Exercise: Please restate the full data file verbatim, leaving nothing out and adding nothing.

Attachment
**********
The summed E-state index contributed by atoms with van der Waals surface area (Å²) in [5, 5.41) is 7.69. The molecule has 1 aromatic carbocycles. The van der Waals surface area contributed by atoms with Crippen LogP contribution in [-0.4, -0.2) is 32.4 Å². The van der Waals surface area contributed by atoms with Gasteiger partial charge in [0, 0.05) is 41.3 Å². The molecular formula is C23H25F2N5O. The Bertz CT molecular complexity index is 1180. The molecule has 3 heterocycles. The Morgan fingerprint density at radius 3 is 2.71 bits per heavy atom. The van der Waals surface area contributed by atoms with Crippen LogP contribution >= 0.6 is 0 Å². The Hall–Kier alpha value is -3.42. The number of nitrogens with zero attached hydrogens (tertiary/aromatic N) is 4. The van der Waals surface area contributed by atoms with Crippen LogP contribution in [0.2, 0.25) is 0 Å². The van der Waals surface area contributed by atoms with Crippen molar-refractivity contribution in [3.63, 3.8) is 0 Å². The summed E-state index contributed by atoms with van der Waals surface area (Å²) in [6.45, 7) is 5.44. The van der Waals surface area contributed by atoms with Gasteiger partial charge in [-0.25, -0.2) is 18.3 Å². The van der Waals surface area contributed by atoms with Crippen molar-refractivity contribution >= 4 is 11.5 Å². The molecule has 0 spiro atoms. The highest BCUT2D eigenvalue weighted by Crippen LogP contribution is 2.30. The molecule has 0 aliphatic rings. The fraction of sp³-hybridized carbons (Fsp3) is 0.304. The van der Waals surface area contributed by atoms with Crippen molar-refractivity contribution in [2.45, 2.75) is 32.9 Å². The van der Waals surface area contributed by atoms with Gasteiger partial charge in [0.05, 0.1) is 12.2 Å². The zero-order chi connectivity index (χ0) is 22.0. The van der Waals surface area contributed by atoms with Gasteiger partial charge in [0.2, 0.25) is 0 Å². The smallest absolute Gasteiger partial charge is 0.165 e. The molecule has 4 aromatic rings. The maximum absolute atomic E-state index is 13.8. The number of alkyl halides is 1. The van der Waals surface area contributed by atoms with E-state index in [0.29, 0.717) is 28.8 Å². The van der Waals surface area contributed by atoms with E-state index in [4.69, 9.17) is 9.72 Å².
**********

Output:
The summed E-state index contributed by atoms with van der Waals surface area (Å²) in [5, 5.41) is 7.69. The molecule has 1 aromatic carbocycles. The van der Waals surface area contributed by atoms with Crippen LogP contribution in [-0.4, -0.2) is 32.4 Å². The van der Waals surface area contributed by atoms with Gasteiger partial charge in [0, 0.05) is 41.3 Å². The molecular formula is C23H25F2N5O. The Bertz CT molecular complexity index is 1180. The molecule has 3 heterocycles. The Morgan fingerprint density at radius 3 is 2.71 bits per heavy atom. The van der Waals surface area contributed by atoms with Crippen LogP contribution >= 0.6 is 0 Å². The Hall–Kier alpha value is -3.42. The number of nitrogens with zero attached hydrogens (tertiary/aromatic N) is 4. The van der Waals surface area contributed by atoms with Crippen LogP contribution in [0.2, 0.25) is 0 Å². The van der Waals surface area contributed by atoms with Crippen molar-refractivity contribution in [3.63, 3.8) is 0 Å². The summed E-state index contributed by atoms with van der Waals surface area (Å²) in [6.45, 7) is 5.44. The van der Waals surface area contributed by atoms with Gasteiger partial charge in [-0.25, -0.2) is 18.3 Å². The van der Waals surface area contributed by atoms with Crippen molar-refractivity contribution >= 4 is 11.5 Å². The molecule has 0 spiro atoms. The highest BCUT2D eigenvalue weighted by Crippen LogP contribution is 2.30. The molecule has 0 aliphatic rings. The fraction of sp³-hybridized carbons (Fsp3) is 0.304. The van der Waals surface area contributed by atoms with Crippen molar-refractivity contribution in [2.45, 2.75) is 32.9 Å². The van der Waals surface area contributed by atoms with Gasteiger partial charge in [0.05, 0.1) is 12.2 Å². The zero-order chi connectivity index (χ0) is 22.0. The van der Waals surface area contributed by atoms with Gasteiger partial charge in [0.2, 0.25) is 0 Å². The smallest absolute Gasteiger partial charge is 0.165 e. The molecule has 4 aromatic rings. The maximum absolute atomic E-state index is 13.8. The number of alkyl halides is 1. The van der Waals surface area contributed by atoms with E-state index in [0.29, 0.717) is 28.8 Å². The van der Waals surface area contributed by atoms with E-state index in [4.69, 9.17) is 9.72 Å².